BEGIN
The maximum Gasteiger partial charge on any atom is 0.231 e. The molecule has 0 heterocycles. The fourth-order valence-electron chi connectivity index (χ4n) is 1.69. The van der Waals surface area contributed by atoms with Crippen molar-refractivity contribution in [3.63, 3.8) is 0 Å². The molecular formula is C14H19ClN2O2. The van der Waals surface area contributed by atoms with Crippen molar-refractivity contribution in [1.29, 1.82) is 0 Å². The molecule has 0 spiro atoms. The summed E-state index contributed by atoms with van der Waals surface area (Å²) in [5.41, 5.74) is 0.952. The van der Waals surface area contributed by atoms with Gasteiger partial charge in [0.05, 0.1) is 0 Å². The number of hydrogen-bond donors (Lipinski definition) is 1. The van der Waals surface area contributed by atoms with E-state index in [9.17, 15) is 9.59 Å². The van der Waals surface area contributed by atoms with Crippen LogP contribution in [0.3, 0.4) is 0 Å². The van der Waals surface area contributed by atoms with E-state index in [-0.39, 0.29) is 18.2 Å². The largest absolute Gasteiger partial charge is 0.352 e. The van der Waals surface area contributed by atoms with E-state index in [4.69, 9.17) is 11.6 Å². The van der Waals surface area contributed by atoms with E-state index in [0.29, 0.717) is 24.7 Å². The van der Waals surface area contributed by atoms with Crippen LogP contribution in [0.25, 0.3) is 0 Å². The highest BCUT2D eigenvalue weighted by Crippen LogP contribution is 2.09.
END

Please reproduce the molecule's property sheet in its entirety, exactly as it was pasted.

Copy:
The maximum Gasteiger partial charge on any atom is 0.231 e. The molecule has 0 heterocycles. The fourth-order valence-electron chi connectivity index (χ4n) is 1.69. The van der Waals surface area contributed by atoms with Crippen molar-refractivity contribution in [3.63, 3.8) is 0 Å². The molecular formula is C14H19ClN2O2. The van der Waals surface area contributed by atoms with Crippen molar-refractivity contribution in [1.29, 1.82) is 0 Å². The molecule has 0 spiro atoms. The summed E-state index contributed by atoms with van der Waals surface area (Å²) in [5.41, 5.74) is 0.952. The van der Waals surface area contributed by atoms with Gasteiger partial charge in [0.05, 0.1) is 0 Å². The number of hydrogen-bond donors (Lipinski definition) is 1. The van der Waals surface area contributed by atoms with E-state index in [9.17, 15) is 9.59 Å². The van der Waals surface area contributed by atoms with Crippen LogP contribution in [0.3, 0.4) is 0 Å². The van der Waals surface area contributed by atoms with E-state index in [-0.39, 0.29) is 18.2 Å². The largest absolute Gasteiger partial charge is 0.352 e. The van der Waals surface area contributed by atoms with E-state index in [4.69, 9.17) is 11.6 Å². The van der Waals surface area contributed by atoms with E-state index in [0.29, 0.717) is 24.7 Å². The van der Waals surface area contributed by atoms with Crippen LogP contribution in [0.25, 0.3) is 0 Å². The highest BCUT2D eigenvalue weighted by Crippen LogP contribution is 2.09.